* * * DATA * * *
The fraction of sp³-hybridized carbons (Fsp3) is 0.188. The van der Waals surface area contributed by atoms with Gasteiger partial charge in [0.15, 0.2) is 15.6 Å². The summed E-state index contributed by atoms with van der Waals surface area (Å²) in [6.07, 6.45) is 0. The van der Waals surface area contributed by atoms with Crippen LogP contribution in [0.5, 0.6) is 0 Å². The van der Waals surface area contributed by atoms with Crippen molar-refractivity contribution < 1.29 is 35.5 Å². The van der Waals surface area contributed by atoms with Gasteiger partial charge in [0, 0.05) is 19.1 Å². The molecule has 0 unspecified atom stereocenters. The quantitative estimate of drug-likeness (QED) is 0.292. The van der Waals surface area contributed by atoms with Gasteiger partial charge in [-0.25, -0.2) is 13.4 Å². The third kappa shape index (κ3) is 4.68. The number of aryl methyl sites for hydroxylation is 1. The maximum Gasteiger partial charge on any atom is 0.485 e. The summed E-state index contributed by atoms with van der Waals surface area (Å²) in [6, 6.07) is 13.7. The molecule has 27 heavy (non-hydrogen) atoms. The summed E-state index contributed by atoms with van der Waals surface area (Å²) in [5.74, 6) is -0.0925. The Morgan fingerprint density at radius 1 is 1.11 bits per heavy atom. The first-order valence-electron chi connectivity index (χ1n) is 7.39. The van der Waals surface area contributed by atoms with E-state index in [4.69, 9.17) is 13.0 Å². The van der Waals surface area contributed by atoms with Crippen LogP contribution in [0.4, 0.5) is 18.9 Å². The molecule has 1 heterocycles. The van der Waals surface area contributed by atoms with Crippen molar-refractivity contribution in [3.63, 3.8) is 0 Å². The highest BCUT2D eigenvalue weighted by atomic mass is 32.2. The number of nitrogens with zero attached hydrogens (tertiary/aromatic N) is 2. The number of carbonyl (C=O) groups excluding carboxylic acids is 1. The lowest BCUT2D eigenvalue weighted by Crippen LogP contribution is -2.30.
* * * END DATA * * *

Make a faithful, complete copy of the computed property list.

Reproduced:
The fraction of sp³-hybridized carbons (Fsp3) is 0.188. The van der Waals surface area contributed by atoms with Gasteiger partial charge in [0.15, 0.2) is 15.6 Å². The summed E-state index contributed by atoms with van der Waals surface area (Å²) in [6.07, 6.45) is 0. The van der Waals surface area contributed by atoms with Crippen LogP contribution in [0.5, 0.6) is 0 Å². The van der Waals surface area contributed by atoms with Crippen molar-refractivity contribution < 1.29 is 35.5 Å². The van der Waals surface area contributed by atoms with Gasteiger partial charge in [0, 0.05) is 19.1 Å². The molecule has 0 unspecified atom stereocenters. The quantitative estimate of drug-likeness (QED) is 0.292. The van der Waals surface area contributed by atoms with Gasteiger partial charge in [-0.25, -0.2) is 13.4 Å². The third kappa shape index (κ3) is 4.68. The number of aryl methyl sites for hydroxylation is 1. The maximum Gasteiger partial charge on any atom is 0.485 e. The summed E-state index contributed by atoms with van der Waals surface area (Å²) in [6, 6.07) is 13.7. The molecule has 27 heavy (non-hydrogen) atoms. The summed E-state index contributed by atoms with van der Waals surface area (Å²) in [5.74, 6) is -0.0925. The Morgan fingerprint density at radius 1 is 1.11 bits per heavy atom. The first-order valence-electron chi connectivity index (χ1n) is 7.39. The van der Waals surface area contributed by atoms with E-state index in [4.69, 9.17) is 13.0 Å². The van der Waals surface area contributed by atoms with Crippen LogP contribution in [0.4, 0.5) is 18.9 Å². The molecule has 1 heterocycles. The van der Waals surface area contributed by atoms with Crippen molar-refractivity contribution in [3.63, 3.8) is 0 Å². The highest BCUT2D eigenvalue weighted by atomic mass is 32.2. The number of nitrogens with zero attached hydrogens (tertiary/aromatic N) is 2. The number of carbonyl (C=O) groups excluding carboxylic acids is 1. The lowest BCUT2D eigenvalue weighted by Crippen LogP contribution is -2.30.